OE stories and other unexpected outcomes in an oral history study of partners from large professional accounting firms
Baskerville, Rachel F.
Victoria University of Wellington; now at University of Exeter
Oral history reports are replete with discovery, an unexpected depth of emotion associated with recall, and the benefit of reflection some time after an event by those most intimately involved. A recent research project interviewing forty older partners in large accounting firms in New Zealand threw up some unexpected outcomes. The objective of this study is to isolate one such unexpected outcome, providing an angle on the working lives of young New Zealanders: that of the OE (overseas experience). It is likely this illustrates a common experience for oral histories: that the life experiences revealed in interviews do far more than provide personal narratives of familiar historical events. The project used both a survey and interviews to record reflections by partners in all of the 'Big 8' concerning their experiences as young employees in such firms. While talking through the required bibliographic detail, a number of accountants recalled trips to London or the USA. Considering the continuing popularity of OE, perhaps it should not have been so unexpected, and their obvious enjoyment of these reminiscences is reflected in this study.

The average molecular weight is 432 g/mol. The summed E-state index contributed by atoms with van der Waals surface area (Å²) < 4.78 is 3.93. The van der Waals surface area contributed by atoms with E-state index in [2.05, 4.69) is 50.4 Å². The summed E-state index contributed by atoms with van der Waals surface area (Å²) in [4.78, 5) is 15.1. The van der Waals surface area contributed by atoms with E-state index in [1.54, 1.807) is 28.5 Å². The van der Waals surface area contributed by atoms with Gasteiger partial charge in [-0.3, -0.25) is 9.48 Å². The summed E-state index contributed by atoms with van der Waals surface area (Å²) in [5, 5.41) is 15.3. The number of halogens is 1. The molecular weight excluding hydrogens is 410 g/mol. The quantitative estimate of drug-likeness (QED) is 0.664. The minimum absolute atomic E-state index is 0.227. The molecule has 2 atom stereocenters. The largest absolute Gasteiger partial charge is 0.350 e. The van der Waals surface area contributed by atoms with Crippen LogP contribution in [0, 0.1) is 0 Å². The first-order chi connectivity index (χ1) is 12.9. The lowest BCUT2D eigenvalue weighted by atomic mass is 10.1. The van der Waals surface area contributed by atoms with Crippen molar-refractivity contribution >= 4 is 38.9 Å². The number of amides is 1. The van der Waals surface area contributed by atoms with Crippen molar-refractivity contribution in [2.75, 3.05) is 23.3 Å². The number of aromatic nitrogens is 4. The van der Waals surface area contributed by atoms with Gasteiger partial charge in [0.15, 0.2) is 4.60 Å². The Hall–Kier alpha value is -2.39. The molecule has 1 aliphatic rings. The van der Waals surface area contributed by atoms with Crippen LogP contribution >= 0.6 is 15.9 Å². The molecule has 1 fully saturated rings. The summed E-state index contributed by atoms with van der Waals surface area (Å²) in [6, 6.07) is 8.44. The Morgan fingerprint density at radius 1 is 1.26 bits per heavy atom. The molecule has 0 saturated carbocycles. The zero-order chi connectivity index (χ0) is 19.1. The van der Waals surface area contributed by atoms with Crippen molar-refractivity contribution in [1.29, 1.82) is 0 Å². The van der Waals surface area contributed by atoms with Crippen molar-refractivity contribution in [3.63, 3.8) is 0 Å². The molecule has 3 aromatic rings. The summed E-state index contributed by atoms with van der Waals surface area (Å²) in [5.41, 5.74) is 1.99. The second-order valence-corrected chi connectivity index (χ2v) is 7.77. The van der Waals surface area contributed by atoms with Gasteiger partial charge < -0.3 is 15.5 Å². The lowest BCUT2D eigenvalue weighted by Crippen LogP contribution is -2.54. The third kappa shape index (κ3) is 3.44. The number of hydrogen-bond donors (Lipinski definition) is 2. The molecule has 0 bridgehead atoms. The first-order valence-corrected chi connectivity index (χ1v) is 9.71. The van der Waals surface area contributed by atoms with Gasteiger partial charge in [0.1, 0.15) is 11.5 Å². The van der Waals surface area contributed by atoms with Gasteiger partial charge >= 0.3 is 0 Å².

Draft working paper